Heading below, a curved companionway yields access to the four-stateroom/three head layout. For starters, the full beam master aft features a queen berth. But if you truly plan to spend time aboard, you’ll be taking advantage of the executive “office space,” including the matching his-and-hers heads with a huge tile shower/sauna and a 52-inch flat screen television in the stateroom. And with the massive hanging lockers on board, you’ll have no problem meeting any dress code, from beach burn to black tie.
Father forward you’ll find mirror-image double cabins with over-under berths, though on our test boat the lower berth in the starboard compartment featured a washer/dryer replacement. A large VIP guest stateroom with an island double bed sits all the way forward. And, of course, all staterooms boast Davis’ old-world carpentry that showcases the exquisite glossy teak for a rich ambiance.

Another especially nice feature places separate heads with showers for each guest cabin, assuring that whether cruising with couples or family, everyone still enjoys some privacy.

Engine Room
Below a large mezzanine hatch, a stainless-steel bulkhead door dampens noise from the engine compartment. Between the big C32 ACERTs, I marveled at the plentiful elbow space and six-plus feet of headroom. Stainless-steel thru-hulls compliment the chrome on the engines and overhead mirror. A pair of Caterpillar generators sit outboard of the engines, and Davis still affords crew easy access to all pumps, fuel filters, batteries and other items that require routine maintenance.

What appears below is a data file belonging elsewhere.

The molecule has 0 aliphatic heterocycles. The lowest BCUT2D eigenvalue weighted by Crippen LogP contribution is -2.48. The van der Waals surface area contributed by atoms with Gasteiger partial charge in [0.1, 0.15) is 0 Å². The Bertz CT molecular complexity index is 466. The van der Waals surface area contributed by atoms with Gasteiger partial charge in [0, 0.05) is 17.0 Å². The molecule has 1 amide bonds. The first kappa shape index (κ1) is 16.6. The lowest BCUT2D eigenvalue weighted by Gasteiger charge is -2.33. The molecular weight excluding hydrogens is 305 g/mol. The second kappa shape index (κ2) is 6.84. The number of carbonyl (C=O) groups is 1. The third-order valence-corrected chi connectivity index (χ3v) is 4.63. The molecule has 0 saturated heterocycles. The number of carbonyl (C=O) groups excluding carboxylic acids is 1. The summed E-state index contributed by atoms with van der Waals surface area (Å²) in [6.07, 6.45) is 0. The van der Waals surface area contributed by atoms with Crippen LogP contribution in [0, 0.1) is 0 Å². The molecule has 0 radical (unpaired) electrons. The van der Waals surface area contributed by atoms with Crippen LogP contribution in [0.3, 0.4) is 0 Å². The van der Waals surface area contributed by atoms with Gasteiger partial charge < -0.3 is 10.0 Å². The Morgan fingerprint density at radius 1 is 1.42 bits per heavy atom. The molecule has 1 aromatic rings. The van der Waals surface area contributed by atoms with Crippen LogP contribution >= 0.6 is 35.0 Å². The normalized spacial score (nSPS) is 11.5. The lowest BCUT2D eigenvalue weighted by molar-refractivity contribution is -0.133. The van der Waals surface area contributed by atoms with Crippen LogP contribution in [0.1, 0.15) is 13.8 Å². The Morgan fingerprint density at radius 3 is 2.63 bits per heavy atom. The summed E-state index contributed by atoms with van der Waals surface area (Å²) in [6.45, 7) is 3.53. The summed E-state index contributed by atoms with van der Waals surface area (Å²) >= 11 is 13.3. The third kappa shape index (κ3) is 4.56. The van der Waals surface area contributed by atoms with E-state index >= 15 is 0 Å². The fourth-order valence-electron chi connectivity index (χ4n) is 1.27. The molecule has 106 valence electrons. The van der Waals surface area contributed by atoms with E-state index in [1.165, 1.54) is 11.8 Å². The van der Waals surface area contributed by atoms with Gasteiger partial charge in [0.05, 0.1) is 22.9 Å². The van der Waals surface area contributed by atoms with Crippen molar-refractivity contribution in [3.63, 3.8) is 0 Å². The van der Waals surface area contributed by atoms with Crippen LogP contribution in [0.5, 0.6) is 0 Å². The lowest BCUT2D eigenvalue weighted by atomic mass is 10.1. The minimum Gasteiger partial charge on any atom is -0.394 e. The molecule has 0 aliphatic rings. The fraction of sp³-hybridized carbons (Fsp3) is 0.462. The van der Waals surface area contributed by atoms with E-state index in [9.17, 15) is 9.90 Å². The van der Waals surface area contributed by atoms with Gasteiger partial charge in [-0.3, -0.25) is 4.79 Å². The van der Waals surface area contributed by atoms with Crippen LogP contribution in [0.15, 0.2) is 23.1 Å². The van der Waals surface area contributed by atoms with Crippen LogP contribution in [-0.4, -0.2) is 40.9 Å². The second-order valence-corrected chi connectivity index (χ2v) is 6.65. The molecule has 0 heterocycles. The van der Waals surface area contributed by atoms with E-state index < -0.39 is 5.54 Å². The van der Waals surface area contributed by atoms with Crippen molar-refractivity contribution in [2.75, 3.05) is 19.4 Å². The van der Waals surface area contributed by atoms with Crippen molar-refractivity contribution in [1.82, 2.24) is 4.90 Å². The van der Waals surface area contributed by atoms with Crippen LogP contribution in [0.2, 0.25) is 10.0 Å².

Our test boat sported gorgeous teak decking, mezzanine and covering boards, accentuating the richness of this basketball-court size cockpit. The lack of a bridge ladder and spiraling steps to each side add to the cockpit’s dramatic appeal. A huge in-deck fish box, transom livewell and tons of freezer space for food and bait ensure that long-range fishing excursions will be a breeze for your crew. And if you prefer to eliminate the extra bait cooler sliding around the cockpit sole while you troll the troughs, Davis’ insulated drink box comes with bait trays that keep your rigged baits cool and dry. A built-in tackle-prep stations also makes rigging those baits amazingly convenient.

Another great feature protects your interior from slimy, alt-laden crew and guests. The Davis 70 sports an optional day head that’s accessible from the cockpit — and it even includes a shower.

Design and Construction
The Davis 70 strives to retain the sharp entry, sweeping flare and gracious tumble home that made its predecessors legendary. Each 70 boasts an all-glass hull and advanced composite coring from the keel to the waterline. Davis constructs the boat from a two-piece split-hull mold, with laminates forming the solid fiberglass bottom and a Divinycell-cored topside. A one-piece fiberglass cabin house and the separate fly bridge top off the deck, and the one-piece fiberglass cockpit drops into place. But make no mistake, the owner has tremendous say in the design layout and construction on every one of these 70-foot, semi-custom builds. With that said, there is only one thing that Davis will never let a prospective owner change: Davis will never sacrifice comfort and style.